In Silence and Solitude

Kim W Freeman   |   October 30, 2018 

When writing a post about solitude and silence, don’t be surprised if life throws a number of roadblocks in your way, and the deadline for submission flies past you. In fact, were I not one of the founders of this blog I’m sure the editorial team would have given me the boot long before now. It is grace that they have not.

The reasons for this delinquency, though not very good ones, are due to the utter lack of solitude and silence in my current stage of life. An irony not lost on me.

In this season the push and pull to be everything to everyone in my family is a reality that I’m currently working through. The needs are many, but the hands to meet them are two. I am a chauffeur, chef, referee, event planner, and disciple-maker for five very different children who are all in different seasons of life. It is a joy, but it is also exhausting at times. None-the-less, the reality of my life season is not lost on the Lord. He ordained this very time in my life and has much for me to learn if I chose to lean into Him.

I’m an introvert, so I have no problem with being alone and quietness, but for the past two months if I desire silence and solitude, I must haul myself out of bed at 5:45 a.m. to secure it or it doesn’t happen. And on mornings when I do manage to wake up early and crawl from bed before the kids wake I am always grateful I didn’t hit the snooze button, but it is definitely a day-to-day discipline for me.

So, what does the discipline of Silence and Solitude look like?

Sitting in silence, completely alone without distraction, can itself be distracting. I live in a culture that values “doing” over “being” most of the time. And on the surface, sitting in silence can look a great deal like doing nothing, which makes many people uncomfortable. For some it is nearly impossible to get to a place where phones, screens, and people can’t interrupt you for at least an hour.

But if I want to draw closer to the Lord and know who I am in Him, I have to give Him the space to speak into my life. It’s a discipline modelled by Jesus time and time again. He went away, alone, to pray all throughout His ministry (Mark 6:31-32; Luke 6:12; Matthew 14:13). He deeply loved people and spent time among the masses, but it was in the moments alone with the Father where He drew strength. He needed this space to recharge, and so do we.

My mother has been visiting during what has been a full week of appointments, a traveling husband, and non-stop activity in our house of seven. It’s now Saturday morning and I’m a bundle of emotions and what is spilling out onto my family is anything but kindness, compassion, and wisdom. When I’m worn thin, I don’t process life through a filter of gratefulness and joy, and the contact burns sting others when my soul is running on empty.

I didn’t know that mothers could still send their kids to their rooms (in my own house!), but that’s exactly what she did. One hour of quiet. One hour to sit and be still, read, and pray. No activity, no demands, just Jesus.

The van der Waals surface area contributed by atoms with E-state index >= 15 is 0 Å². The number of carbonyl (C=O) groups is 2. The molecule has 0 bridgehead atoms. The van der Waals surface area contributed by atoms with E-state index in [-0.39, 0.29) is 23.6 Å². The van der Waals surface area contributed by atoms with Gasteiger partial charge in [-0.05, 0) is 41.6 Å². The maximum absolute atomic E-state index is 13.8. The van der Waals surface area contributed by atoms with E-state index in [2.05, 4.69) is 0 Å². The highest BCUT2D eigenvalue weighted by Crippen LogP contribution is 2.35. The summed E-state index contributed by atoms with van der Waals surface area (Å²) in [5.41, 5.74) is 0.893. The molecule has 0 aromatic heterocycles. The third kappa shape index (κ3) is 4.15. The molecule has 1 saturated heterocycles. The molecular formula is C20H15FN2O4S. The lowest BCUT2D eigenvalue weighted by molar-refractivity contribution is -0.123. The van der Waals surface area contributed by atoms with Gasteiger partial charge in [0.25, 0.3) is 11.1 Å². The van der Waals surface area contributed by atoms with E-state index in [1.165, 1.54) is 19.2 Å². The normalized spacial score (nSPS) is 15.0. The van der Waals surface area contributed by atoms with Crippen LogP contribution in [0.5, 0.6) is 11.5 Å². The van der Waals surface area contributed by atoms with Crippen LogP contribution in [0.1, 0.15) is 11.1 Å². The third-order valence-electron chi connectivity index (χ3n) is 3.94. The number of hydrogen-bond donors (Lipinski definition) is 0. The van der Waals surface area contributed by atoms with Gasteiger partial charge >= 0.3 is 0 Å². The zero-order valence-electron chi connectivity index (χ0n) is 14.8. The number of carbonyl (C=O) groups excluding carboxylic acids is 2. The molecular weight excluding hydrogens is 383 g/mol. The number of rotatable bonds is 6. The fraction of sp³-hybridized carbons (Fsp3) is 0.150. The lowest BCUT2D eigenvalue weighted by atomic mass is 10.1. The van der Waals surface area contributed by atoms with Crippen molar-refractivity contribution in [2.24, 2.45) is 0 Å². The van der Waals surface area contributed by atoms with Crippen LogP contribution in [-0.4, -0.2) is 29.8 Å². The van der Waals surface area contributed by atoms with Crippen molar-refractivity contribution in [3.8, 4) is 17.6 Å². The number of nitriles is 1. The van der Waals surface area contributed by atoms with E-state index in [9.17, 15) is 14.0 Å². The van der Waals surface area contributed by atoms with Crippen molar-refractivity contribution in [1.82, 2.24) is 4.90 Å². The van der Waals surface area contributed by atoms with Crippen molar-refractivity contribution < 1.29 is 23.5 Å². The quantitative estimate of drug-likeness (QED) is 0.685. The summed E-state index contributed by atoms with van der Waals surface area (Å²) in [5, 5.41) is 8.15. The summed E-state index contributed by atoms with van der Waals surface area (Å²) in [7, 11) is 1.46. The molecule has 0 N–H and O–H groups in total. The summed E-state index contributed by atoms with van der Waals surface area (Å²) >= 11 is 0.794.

But as I sit and read my Bible and pray through the wrinkles on my heart, I find there is more hidden in there than I realised. A mixture of petition and praise flows out, and even thoughts that were buried too deeply for immediate notice bubble up without the distractions to interfere. I’m reminded again that these moments of silence are a much-needed rhythm in my hectic life.

It is good and necessary to pause and to stop all the “doing” that most of us engage in during our waking hours. Silence and solitude make us adjust our focus so we remember that we are called to “be” before we can “do.”

Withdrawing intentionally for a time has been essential in giving my soul the space it needs to process the deep things of the heart. It is a piece of a much larger puzzle that is part of the process of sanctification in the life of the believer. And just like all other pieces, silence and solitude has its time and place and we have to be cautious to neither have too much nor too little.

Get Still

If sitting for periods of time in quiet make you uncomfortable, then starting small is a good way to ease into establishing a new rhythm of life that includes this discipline. Leave your phone behind and find a cozy coffee shop, take a walk, or simply lock the door to your bedroom and declare the next hour to be completely undisturbed. Disconnect from anything that will distract or demand something from you and use a journal along with your Bible to record thoughts and impressions as you read scripture.

Ignore the notion that time to yourself is frivolous and selfish. I know I’m a much better human when I make myself a priority at times. I’m a mom of five and it’s easy for me to feel that I am always needed and that I can’t take a break. But I can only go so long like this until my edges begin to fray—and no one likes mom when she’s exhausted, frazzled, and depleted.

The discipline of silence and solitude is a gift to our hearts that we need to unwrap more frequently because it paves the way for us to know Him more deeply and therefore we are able to learn more about who He has created us to be.


Photo by Myles Tan on Unsplash

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Kim W Freeman is the wearer of many hats: a wife to Jon, mother of five, founder of IndiAanya, artist and writer. She has a heart to see women grow in their faith and do life together in authentic community. Her perfect day would include cinnamon cappuccino, scones, rainy weather and an inspiring conversation. She haphazardly blogs over at her own place about life, art and spiritual formation at She and her crew live in Charlotte, NC.

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